How some universities are doing frosh week amid a global pandemic
Concerts, scavenger hunts, tours are all virtual
Frosh week is traditionally a time for thousands of first-year students heading to Canadian universities and colleges to settle in, make connections and get to know their campus, but they will be getting a much different experience this fall.
"It definitely challenged our notion of what Frosh week can be," said Gabe Sher, the orientation chair for the University of Toronto's engineering department.
Not only have most students' classes moved online, so has all the first week fun since most schools have transferred their orientation week events online in light of the global pandemic.
"It's exciting to go to campus, have an excuse to get a bit loud and crazy, but everyone's making sacrifices right now and I don't think this is any different," said Sher.
That means the annual ritual of dyeing oneself purple at Canada's engineering schools is on hiatus this year. Instead, organizers have sent out some face paint in each welcome package to try to replicate the experience as much as possible.
Most Canadian post-secondary schools have also moved their scavenger hunts, concerts and campus tours online. It's happening at a time when many young people are entering university without having experienced the rites of passage that high school graduates have taken for granted for decades in this country. They've also had to do without socializing with their peers in their last year of studies, as the novel coronavirus closed down secondary schools across Canada in March.
"It's a little bittersweet especially after not getting much of a Grade 12 year without graduation or prom," said Sofia Zamorano, who is starting her first year in chemical engineering at U of T.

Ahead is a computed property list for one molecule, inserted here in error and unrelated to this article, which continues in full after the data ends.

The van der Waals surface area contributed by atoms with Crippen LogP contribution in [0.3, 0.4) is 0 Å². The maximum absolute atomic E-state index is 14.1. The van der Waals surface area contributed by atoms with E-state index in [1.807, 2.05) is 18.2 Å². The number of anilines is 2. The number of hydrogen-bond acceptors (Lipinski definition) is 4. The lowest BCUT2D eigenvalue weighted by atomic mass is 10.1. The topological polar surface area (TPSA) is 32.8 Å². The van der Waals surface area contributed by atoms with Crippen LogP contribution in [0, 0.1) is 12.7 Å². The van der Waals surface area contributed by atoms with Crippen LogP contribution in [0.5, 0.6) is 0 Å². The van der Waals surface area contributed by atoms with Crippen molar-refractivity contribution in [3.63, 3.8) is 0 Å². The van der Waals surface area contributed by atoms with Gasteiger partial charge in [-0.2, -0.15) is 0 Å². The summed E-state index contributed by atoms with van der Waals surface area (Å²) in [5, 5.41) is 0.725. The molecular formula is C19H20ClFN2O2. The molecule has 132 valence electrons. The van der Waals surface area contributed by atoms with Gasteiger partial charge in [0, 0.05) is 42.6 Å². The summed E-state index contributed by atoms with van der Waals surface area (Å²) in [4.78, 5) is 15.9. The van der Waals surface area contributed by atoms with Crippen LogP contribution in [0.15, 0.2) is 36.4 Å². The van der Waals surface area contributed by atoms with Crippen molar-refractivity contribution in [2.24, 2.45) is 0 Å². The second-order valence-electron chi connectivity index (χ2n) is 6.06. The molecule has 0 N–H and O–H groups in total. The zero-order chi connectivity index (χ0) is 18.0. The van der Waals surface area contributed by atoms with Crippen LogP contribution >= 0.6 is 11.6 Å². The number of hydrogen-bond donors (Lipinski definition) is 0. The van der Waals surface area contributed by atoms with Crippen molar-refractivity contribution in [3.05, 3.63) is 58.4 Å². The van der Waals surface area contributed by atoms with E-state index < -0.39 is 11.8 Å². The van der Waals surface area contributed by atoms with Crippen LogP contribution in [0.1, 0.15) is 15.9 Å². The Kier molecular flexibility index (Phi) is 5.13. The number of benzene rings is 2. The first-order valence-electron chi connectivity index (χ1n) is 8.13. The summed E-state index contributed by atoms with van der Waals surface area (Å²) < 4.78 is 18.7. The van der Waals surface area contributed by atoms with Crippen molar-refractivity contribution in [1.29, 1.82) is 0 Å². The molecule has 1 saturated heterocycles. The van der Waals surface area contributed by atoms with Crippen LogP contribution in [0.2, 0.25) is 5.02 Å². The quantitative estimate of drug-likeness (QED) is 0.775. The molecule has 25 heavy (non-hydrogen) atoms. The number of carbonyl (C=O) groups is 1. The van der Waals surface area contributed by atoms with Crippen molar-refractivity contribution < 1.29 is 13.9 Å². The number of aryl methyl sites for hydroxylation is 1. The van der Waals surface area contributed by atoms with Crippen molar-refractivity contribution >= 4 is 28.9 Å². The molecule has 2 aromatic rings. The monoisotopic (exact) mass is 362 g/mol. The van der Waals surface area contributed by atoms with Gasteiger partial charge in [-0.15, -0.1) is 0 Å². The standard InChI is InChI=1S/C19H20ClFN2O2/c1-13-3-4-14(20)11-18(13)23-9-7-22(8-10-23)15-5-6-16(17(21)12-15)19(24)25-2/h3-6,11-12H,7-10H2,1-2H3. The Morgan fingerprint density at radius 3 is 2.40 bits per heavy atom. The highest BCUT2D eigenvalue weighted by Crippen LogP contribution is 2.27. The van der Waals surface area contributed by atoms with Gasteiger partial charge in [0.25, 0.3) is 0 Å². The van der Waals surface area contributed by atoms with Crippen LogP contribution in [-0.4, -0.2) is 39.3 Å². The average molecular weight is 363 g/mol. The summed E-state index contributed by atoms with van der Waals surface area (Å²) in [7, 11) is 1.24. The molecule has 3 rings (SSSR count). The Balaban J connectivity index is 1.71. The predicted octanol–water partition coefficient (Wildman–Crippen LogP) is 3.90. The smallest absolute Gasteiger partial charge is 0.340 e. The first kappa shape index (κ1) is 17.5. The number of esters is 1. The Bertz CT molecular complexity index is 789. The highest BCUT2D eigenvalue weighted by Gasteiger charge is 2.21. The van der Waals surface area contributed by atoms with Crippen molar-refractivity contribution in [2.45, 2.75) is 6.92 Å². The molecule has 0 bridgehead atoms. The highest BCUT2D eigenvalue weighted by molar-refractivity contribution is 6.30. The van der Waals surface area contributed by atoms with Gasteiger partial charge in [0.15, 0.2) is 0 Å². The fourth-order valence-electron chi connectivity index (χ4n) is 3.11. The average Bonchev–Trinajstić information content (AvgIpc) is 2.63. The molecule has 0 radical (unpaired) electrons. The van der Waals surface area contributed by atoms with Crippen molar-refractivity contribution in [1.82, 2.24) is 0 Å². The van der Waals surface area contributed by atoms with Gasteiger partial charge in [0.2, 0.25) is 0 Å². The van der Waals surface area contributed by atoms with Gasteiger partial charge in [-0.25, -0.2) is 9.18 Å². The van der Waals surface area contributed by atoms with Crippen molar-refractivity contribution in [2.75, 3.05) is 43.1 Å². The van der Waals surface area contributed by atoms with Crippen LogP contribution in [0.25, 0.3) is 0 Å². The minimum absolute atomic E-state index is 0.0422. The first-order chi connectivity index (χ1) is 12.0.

She said there will be smaller, distanced group events at parks before the official start of Frosh week on Labour Day and she hopes to meet new people there.
At the University of British Columbia, frosh week will have a mix of live and pre-recorded events
At Toronto's Ryerson University, orientation week leaders have tried to create virtual events that are more interactive.
The annual fashion show and concerts will have more participation from performers, according Esther Deng, Ryerson University's orientation events lead.
"Instead of just having someone walk down a runway we have them share their experience and why they chose their outfits ... rather than just someone performing or watching a performance."
As the new reality of the school year sinks in, many students are keeping a positive attitude.
Angelica Voutsinas, who is attending McGill University in Montreal, says she's determined to make the most of the situation by participating in the virtual events and eventually hopes to form her own bubble in the city.
"It's a little disappointing, but no one else is going to be able to say they had their first year of university during a global pandemic."